Warner Music Group (WMG) is being sued by Michael Flynn, a producer/A&R exec who says that he was promised—and later denied—a $500,000-per-year A&R job.
In the filing, which was submitted to the Superior Court of California, County of Los Angeles, Flynn claims that he was recruited after current Warner Records CEO and co-chairman Aaron Bay-Schuck announced that he’d be leaving Interscope (where he served as president of A&R). To be sure, Flynn is said to have reached out to Bay-Schuck after seeing the Warner Music Group press release regarding his new position.
(For those just jumping into the business, A&R stands for “artists and repertoire” and refers to the department that scouts talent and oversees signed artists’ professional development.)
Simultaneous negotiations between Warner and Flynn’s lawyer allegedly produced an employment agreement that included a three-year contract guarantee, a $500,000 annual salary, a $25,000 signing bonus, a total of $150,000 in annual targeted bonuses, and up to a $5,000 per-month reimbursement for recording-studio costs. Significantly, the deal also stipulated a four percent royalty payment for any producer services Flynn provided to Warner artists.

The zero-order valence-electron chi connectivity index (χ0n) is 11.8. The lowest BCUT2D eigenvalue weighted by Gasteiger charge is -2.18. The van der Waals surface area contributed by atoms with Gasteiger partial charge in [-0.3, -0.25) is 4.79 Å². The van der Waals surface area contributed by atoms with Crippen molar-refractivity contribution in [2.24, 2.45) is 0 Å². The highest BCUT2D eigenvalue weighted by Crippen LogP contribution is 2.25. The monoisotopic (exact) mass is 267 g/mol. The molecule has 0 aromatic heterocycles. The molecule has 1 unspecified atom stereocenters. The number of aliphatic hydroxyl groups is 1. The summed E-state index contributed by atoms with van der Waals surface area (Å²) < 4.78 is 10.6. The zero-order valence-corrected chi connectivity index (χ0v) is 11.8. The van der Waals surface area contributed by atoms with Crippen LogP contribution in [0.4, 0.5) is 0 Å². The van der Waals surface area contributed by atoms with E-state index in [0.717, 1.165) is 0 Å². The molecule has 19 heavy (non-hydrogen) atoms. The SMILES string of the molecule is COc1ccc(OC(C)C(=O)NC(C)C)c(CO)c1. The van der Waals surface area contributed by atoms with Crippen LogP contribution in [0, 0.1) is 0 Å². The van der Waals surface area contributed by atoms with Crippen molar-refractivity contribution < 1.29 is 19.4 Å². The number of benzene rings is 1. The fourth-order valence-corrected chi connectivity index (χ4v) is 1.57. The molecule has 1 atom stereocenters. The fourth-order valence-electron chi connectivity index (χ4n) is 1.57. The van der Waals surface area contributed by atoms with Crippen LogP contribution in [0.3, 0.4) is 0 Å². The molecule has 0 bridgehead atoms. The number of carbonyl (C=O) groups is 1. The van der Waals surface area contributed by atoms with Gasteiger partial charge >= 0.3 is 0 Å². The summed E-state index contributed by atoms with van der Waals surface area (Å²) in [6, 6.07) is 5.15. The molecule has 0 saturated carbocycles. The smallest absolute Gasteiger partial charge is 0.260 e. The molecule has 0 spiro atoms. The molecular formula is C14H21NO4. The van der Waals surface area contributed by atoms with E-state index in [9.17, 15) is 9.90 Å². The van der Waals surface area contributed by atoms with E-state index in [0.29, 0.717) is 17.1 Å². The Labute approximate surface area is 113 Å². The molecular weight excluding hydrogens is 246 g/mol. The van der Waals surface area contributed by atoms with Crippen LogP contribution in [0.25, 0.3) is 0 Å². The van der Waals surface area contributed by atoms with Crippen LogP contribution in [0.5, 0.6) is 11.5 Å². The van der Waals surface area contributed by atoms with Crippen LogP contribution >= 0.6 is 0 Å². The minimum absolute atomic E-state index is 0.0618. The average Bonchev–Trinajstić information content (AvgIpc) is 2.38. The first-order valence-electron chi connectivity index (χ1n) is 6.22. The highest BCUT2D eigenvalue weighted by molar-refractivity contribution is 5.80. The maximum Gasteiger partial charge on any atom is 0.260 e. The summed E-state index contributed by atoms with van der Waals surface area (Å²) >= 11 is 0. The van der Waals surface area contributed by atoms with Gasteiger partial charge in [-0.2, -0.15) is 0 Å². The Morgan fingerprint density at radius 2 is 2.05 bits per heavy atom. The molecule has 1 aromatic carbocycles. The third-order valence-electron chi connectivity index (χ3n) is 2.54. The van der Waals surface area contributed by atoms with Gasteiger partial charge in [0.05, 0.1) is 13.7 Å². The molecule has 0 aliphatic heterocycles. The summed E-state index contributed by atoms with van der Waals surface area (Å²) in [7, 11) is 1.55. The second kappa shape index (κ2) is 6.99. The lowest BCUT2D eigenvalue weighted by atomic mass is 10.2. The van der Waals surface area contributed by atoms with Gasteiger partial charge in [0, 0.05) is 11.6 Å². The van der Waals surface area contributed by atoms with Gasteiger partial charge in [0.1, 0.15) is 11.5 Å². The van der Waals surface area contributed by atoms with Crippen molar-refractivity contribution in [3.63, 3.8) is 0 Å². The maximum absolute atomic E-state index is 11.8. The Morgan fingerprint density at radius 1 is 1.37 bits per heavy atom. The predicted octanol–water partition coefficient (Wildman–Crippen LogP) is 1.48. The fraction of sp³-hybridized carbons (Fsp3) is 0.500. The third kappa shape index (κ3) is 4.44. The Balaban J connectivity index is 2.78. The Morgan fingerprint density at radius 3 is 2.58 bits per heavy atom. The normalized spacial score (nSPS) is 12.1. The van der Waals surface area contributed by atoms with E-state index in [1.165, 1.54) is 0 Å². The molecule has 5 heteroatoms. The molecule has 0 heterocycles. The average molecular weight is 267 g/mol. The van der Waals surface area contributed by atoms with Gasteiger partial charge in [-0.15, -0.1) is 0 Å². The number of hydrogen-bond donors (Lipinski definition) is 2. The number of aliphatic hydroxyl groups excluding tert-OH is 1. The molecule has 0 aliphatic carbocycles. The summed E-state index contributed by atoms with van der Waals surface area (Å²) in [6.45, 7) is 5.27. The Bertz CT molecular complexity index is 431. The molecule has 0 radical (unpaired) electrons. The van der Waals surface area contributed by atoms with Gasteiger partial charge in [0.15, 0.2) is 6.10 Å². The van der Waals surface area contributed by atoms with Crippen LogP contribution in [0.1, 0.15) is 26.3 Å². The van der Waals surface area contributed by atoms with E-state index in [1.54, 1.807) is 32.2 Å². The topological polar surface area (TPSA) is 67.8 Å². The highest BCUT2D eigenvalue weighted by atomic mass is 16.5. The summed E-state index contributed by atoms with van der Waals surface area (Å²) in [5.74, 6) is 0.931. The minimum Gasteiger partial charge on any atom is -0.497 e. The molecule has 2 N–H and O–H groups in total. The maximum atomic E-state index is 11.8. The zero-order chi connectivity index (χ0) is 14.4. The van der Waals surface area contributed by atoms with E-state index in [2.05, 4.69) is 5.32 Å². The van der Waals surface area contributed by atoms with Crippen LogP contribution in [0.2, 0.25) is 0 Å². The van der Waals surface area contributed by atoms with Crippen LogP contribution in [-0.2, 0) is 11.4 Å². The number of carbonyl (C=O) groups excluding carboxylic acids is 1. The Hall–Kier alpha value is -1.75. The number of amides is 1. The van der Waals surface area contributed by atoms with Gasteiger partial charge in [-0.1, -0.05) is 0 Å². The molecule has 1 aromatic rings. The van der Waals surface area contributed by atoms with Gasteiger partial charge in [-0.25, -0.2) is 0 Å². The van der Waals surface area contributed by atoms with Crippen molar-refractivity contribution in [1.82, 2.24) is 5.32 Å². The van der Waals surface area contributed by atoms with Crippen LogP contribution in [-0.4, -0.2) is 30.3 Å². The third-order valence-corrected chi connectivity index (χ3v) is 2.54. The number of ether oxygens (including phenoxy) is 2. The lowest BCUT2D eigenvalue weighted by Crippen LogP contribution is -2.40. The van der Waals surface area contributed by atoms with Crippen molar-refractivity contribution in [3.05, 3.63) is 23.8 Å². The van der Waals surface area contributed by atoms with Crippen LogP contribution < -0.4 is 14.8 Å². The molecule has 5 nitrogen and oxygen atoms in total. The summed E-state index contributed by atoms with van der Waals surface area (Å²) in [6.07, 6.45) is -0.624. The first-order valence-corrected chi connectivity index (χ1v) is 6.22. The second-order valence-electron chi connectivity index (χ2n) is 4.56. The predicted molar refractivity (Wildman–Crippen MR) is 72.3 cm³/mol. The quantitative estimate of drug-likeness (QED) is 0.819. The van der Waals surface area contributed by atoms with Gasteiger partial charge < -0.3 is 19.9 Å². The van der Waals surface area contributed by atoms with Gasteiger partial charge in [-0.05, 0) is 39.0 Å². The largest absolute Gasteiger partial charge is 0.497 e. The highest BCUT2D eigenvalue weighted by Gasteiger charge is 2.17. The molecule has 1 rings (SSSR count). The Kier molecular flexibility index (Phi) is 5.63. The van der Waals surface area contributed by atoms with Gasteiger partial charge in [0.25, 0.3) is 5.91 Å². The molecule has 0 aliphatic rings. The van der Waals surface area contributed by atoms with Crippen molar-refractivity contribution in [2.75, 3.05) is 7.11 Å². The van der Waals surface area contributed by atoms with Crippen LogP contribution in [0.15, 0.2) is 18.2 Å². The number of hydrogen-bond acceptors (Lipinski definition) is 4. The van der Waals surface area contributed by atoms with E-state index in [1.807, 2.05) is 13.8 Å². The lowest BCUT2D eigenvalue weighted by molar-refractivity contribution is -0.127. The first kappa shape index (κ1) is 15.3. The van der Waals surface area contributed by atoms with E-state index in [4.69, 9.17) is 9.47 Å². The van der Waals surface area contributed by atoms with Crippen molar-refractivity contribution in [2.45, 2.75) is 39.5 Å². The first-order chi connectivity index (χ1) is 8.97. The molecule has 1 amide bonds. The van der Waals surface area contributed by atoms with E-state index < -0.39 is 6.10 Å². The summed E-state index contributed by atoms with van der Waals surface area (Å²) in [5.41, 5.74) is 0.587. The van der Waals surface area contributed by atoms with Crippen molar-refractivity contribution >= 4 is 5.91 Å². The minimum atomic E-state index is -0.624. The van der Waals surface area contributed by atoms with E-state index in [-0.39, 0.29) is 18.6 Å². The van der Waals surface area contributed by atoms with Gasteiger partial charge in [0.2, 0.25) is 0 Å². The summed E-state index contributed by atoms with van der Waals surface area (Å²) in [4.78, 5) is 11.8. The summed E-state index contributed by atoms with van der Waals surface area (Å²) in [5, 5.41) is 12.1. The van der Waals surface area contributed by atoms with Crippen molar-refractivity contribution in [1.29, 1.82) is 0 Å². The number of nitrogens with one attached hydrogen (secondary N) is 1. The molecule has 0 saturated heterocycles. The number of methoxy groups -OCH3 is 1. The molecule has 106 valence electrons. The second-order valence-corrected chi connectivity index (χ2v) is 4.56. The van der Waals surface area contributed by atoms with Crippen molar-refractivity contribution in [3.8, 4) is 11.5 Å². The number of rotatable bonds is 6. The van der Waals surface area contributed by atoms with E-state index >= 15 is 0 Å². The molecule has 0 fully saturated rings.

Bay-Schuck was then reprimanded by Interscope for conducting negotiations on behalf of Warner, according to the lawsuit’s text. Flynn, unaware of this change, turned down other job offers, only to subsequently find that the Warner deal was no longer on the table—possibly, the filing insinuates, because the company didn’t want to acknowledge that their executive-to-be had been working for them before departing Interscope.
Additionally, it’s alleged that WMG falsely claimed to have conducted an internal investigation that disqualified Flynn from employment, before coming back with an offer that provided far less compensation than the initially discussed employment agreement.
Flynn is seeking damages and reimbursement for legal fees. Warner Music Group has responded that the suit is without merit and plans to fight the claims.
More as this develops.